Its departure will be completely different than its arrival.
It’s official, the English Bay Barge is about to go from one big piece of metal to many small ones.
Barge deconstruction preparation is going on now, with the last stray wood chips being cleaned out (it was used to haul wood chips around) along with anything else that needs to be cleaned up on the inside.
At the same time, temporary piles are being installed near the barge to support the marine work that’ll take place off of the barge, including using a crane to lift the pieces of the barge off of itself and into another barge, which will haul the pieces away.
The main work will start the week of Aug. 2, according to the company tasked with removing the big red barge.
“A demolition excavator will be lifted onto the barge to remove the bin walls,” says a spokesperson in an email.
It will use what are essentially massive tin snips to cut the barge into manageable chunks, which the crane will then move.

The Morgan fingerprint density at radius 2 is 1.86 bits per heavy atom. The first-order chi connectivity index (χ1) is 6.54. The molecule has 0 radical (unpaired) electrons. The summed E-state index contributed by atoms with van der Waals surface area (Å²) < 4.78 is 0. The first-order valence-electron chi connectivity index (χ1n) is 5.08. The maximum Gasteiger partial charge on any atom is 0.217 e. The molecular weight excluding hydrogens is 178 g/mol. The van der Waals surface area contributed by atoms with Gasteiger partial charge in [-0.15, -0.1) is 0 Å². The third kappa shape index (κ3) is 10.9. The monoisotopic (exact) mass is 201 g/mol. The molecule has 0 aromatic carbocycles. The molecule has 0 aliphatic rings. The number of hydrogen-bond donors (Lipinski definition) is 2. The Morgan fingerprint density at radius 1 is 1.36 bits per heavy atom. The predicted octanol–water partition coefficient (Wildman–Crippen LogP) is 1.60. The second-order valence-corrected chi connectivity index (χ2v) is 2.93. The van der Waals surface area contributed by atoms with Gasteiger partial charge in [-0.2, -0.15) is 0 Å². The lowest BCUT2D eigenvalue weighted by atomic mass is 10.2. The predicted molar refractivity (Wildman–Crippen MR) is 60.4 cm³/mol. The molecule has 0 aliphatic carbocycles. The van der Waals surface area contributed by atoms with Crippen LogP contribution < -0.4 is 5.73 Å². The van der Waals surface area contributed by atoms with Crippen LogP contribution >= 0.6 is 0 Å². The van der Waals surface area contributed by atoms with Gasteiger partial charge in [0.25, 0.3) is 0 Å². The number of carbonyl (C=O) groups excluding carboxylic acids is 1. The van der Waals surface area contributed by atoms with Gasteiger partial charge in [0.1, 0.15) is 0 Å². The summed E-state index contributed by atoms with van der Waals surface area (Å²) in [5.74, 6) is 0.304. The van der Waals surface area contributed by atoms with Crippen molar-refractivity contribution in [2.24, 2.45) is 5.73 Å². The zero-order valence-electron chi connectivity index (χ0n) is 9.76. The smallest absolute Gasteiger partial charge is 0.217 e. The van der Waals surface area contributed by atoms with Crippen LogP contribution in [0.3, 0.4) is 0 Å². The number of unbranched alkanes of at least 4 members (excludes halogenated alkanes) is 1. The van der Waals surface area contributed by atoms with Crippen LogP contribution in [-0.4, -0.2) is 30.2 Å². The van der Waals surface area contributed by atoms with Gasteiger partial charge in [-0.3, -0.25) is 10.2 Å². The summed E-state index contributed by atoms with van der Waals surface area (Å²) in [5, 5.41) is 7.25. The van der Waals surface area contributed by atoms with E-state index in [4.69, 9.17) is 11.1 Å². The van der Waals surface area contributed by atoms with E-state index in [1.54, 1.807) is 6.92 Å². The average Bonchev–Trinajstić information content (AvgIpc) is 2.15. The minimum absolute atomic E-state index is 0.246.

“The full process to deconstruct and remove the barge from English Bay will take 12 to 15 weeks,” notes the spokesperson.
Most of the pieces will be hauled down to a scrapyard near Tacoma, Washington, to be recycled.
While the barge hasn’t moved (aside from the tides lifting it up and down) since November 15, when it ran aground during the big storm that preceded the flooding in Abbotsford. It’s been there 254 days (as of the writing of this story).
The unusual sight spurred memes, songs and other creativity over the months while the company that owned the barge (Sentry Marine Towing), the insurance company and different government bodies worked out what to do and then how to do it.